Case Report: Delayed Facial Nerve Paralysis—An Uncommon Complication of Tympanomastoid Surgery
30 September 2019 (online)
Introduction Facial nerve paralysis after ear surgery is a troublesome postoperative complication for both patient and the surgeon. Delayed postoperative facial nerve paralysis (DPOFNP) occurs a few days after ear surgery. The cause for this condition is supposed to be reactivation of dormant herpes zoster virus present in geniculate ganglion.
Case Presentation We, hereby, present a case of 25-year-old male, a case of chronic suppurative otitis media atticoantral disease who underwent canal wall down mastoidectomy with tympanoplasty. He presented with complaints of facial nerve paralysis, 7 days after the surgery. Patient had a House–Brackmann grade-3 paralysis. Treatment was initiated with oral corticosteroids and oral acyclovir. Patient was recovered completely after the therapy.
Discussion DPOFNP is an uncommon complication following uneventful tympanomastoid surgery. It is due to mechanical reactivation of HSV-1 virus in geniculate ganglion following mechanical disturbance of chorda tympani or operating in close vicinity to the facial nerve. It can also occur following neuro-otological surgery like acoustic neuroma and vestibular neurectomy, following stapedectomy or cochlear implantation.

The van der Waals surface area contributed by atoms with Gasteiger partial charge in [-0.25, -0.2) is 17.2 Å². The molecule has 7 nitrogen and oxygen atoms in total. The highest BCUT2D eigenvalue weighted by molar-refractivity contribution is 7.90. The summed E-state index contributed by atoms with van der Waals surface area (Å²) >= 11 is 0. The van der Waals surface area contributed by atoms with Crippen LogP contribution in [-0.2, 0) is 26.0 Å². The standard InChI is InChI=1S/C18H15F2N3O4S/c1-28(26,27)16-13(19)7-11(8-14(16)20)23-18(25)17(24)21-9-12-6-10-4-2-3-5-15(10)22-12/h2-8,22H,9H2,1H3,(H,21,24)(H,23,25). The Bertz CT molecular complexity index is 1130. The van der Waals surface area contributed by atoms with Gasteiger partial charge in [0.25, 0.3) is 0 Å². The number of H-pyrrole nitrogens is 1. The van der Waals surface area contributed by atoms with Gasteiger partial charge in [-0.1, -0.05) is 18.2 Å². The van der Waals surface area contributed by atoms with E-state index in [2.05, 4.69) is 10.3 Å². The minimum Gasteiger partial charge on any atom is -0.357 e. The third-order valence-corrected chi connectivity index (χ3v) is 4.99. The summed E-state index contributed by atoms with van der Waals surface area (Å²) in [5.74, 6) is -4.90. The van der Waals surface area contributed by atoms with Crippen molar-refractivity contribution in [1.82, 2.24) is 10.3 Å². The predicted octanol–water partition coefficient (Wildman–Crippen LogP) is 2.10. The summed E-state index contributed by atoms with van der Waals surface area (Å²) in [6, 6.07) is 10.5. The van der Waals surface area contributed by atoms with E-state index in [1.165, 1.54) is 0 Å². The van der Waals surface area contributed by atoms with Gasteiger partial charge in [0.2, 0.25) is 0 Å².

Conclusion Patient presenting with facial nerve paralysis a few days after uneventful tympanomastoid surgery should be diagnosed as DOPFNP. The patient should be reassured and given a course of oral corticosteroids and acyclovir. Overall prognosis is good.